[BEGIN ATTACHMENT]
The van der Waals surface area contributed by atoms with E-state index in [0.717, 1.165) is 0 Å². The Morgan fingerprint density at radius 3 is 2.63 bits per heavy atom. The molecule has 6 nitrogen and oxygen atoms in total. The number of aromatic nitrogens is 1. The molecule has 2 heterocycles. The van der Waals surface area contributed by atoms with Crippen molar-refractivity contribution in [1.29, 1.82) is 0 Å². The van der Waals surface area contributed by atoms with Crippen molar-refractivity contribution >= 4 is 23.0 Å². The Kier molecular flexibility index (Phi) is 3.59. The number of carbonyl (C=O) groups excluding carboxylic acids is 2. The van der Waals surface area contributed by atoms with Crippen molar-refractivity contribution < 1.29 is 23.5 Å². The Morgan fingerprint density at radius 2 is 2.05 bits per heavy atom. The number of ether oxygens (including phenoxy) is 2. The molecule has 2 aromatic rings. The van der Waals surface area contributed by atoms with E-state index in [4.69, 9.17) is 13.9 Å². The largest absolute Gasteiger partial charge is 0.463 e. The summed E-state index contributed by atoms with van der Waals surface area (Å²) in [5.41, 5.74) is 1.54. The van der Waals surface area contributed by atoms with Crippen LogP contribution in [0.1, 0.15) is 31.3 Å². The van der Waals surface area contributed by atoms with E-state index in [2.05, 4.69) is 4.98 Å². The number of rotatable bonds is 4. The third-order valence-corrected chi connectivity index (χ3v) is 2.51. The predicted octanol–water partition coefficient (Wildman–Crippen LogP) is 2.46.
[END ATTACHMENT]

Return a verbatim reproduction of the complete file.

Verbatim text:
The van der Waals surface area contributed by atoms with E-state index in [0.717, 1.165) is 0 Å². The Morgan fingerprint density at radius 3 is 2.63 bits per heavy atom. The molecule has 6 nitrogen and oxygen atoms in total. The number of aromatic nitrogens is 1. The molecule has 2 heterocycles. The van der Waals surface area contributed by atoms with Crippen molar-refractivity contribution in [1.29, 1.82) is 0 Å². The van der Waals surface area contributed by atoms with Crippen molar-refractivity contribution >= 4 is 23.0 Å². The Kier molecular flexibility index (Phi) is 3.59. The number of carbonyl (C=O) groups excluding carboxylic acids is 2. The van der Waals surface area contributed by atoms with Crippen molar-refractivity contribution < 1.29 is 23.5 Å². The Morgan fingerprint density at radius 2 is 2.05 bits per heavy atom. The number of ether oxygens (including phenoxy) is 2. The molecule has 2 aromatic rings. The van der Waals surface area contributed by atoms with E-state index in [4.69, 9.17) is 13.9 Å². The largest absolute Gasteiger partial charge is 0.463 e. The summed E-state index contributed by atoms with van der Waals surface area (Å²) in [5.41, 5.74) is 1.54. The van der Waals surface area contributed by atoms with Crippen LogP contribution in [0.1, 0.15) is 31.3 Å². The van der Waals surface area contributed by atoms with E-state index in [2.05, 4.69) is 4.98 Å². The number of rotatable bonds is 4. The third-order valence-corrected chi connectivity index (χ3v) is 2.51. The predicted octanol–water partition coefficient (Wildman–Crippen LogP) is 2.46.